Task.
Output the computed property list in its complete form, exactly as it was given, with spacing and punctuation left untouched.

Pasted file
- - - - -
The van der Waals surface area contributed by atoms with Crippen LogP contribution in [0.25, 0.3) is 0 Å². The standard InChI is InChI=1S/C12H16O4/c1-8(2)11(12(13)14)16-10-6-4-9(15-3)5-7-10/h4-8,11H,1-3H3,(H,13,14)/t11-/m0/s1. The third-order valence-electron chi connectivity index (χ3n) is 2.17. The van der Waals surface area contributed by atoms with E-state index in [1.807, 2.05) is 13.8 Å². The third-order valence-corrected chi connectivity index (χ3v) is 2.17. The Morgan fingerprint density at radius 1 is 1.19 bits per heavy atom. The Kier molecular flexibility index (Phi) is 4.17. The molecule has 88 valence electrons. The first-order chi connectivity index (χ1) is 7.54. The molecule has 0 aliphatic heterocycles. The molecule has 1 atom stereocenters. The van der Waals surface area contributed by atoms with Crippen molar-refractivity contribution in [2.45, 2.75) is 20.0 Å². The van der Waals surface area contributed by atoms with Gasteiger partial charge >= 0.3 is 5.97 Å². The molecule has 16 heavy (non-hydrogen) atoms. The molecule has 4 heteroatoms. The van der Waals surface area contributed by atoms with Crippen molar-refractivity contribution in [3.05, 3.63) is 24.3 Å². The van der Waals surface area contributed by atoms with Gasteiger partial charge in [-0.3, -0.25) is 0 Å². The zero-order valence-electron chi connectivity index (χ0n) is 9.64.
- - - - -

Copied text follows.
The van der Waals surface area contributed by atoms with Crippen LogP contribution in [0.25, 0.3) is 0 Å². The standard InChI is InChI=1S/C12H16O4/c1-8(2)11(12(13)14)16-10-6-4-9(15-3)5-7-10/h4-8,11H,1-3H3,(H,13,14)/t11-/m0/s1. The third-order valence-electron chi connectivity index (χ3n) is 2.17. The van der Waals surface area contributed by atoms with E-state index in [1.807, 2.05) is 13.8 Å². The third-order valence-corrected chi connectivity index (χ3v) is 2.17. The Morgan fingerprint density at radius 1 is 1.19 bits per heavy atom. The Kier molecular flexibility index (Phi) is 4.17. The molecule has 88 valence electrons. The first-order chi connectivity index (χ1) is 7.54. The molecule has 0 aliphatic heterocycles. The molecule has 1 atom stereocenters. The van der Waals surface area contributed by atoms with Crippen molar-refractivity contribution in [2.45, 2.75) is 20.0 Å². The van der Waals surface area contributed by atoms with Gasteiger partial charge >= 0.3 is 5.97 Å². The molecule has 16 heavy (non-hydrogen) atoms. The molecule has 4 heteroatoms. The van der Waals surface area contributed by atoms with Crippen molar-refractivity contribution in [3.05, 3.63) is 24.3 Å². The van der Waals surface area contributed by atoms with Gasteiger partial charge in [-0.3, -0.25) is 0 Å². The zero-order valence-electron chi connectivity index (χ0n) is 9.64.